Editer l'article Suivre ce blog Administration + Créer mon blog
Le blog de fukushima-is-still-news

information about Fukushima published in English in Japanese media info publiée en anglais dans la presse japonaise

Money and nukes Feb 13, 2012

February 13, 2012

Professor who promoted lenient standards for nuclear containers received donations


A Tokyo Institute of Technology professor received a large amount of donations from engineering firm OCL Corp. before he promoted lenient inspection standards for spent nuclear fuel casks that the company produced, the Mainichi has learned.

Professor Masanori Aritomi was the driving force behind the standards, which favored OCL Corp. The Atomic Energy Society of Japan (AESJ) adopted the standards for inspections of transportation casks.

The finding highlights campaigns by proponents of the so-called "nuclear village" establishment to adopt such lax standards -- rather than the national standards -- to their advantage.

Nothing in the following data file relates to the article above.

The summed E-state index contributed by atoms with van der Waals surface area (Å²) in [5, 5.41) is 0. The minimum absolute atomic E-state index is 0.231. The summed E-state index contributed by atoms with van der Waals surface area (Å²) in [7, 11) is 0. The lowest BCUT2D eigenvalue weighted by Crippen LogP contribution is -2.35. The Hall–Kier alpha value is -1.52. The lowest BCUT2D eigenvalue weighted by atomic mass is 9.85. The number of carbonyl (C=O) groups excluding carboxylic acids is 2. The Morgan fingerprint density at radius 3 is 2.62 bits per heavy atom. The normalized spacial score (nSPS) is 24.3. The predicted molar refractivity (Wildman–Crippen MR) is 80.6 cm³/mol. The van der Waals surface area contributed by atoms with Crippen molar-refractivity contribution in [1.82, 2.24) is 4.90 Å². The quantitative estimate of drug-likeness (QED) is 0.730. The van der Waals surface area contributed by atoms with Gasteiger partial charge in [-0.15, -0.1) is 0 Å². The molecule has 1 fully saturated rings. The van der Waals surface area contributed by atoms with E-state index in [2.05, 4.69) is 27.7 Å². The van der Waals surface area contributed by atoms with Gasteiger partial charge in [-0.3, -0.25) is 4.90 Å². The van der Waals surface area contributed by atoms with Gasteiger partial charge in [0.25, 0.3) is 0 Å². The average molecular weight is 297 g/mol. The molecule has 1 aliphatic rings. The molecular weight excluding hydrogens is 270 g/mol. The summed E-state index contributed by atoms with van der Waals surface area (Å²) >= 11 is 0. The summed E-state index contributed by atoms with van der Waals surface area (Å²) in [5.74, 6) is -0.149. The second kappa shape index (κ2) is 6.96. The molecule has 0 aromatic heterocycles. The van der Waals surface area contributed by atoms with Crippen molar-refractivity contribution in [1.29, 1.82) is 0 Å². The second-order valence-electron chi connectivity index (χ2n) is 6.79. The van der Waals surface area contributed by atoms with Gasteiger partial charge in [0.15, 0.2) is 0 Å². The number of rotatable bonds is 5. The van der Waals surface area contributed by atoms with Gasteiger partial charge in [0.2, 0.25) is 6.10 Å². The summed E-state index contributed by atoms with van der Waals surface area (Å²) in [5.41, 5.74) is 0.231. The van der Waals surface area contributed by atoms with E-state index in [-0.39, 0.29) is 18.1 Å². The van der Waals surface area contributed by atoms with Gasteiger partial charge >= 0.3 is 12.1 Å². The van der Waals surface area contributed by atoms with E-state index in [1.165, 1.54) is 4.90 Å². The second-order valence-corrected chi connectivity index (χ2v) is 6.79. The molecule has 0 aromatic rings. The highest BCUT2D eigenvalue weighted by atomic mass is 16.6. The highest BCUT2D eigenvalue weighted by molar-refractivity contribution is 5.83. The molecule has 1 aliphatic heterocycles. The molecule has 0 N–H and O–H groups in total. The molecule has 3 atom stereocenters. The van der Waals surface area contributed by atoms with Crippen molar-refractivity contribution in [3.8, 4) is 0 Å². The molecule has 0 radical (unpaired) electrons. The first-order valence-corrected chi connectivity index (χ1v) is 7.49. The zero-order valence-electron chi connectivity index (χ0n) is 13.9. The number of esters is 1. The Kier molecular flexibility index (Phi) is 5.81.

According to minutes of the AESJ's deliberations and people familiar with the issue, the AESJ decided on the inspection standards, also known as "AESJ standards," to apply to the safe design and inspections of transportation casks for spent fuel, new mixed oxide fuel and high-level radioactive waste. After soliciting opinions from the public, the government will formally set new standards this year.

The AESJ normally comes up with its own atomic energy-related standards after a sectional committee writes a draft that is then checked by experts and standards committees. The society's panel on nuclear fuel transportation casks began deliberations in 2010. The deliberations were held at OCL's conference room and the draft was drawn up by a member of the panel from OCL.

Aritomi served as head of the panel on transportation casks and its umbrella organization, the nuclear fuel cycle department. He also took on the position of deputy chairman of the decision-making standards committee.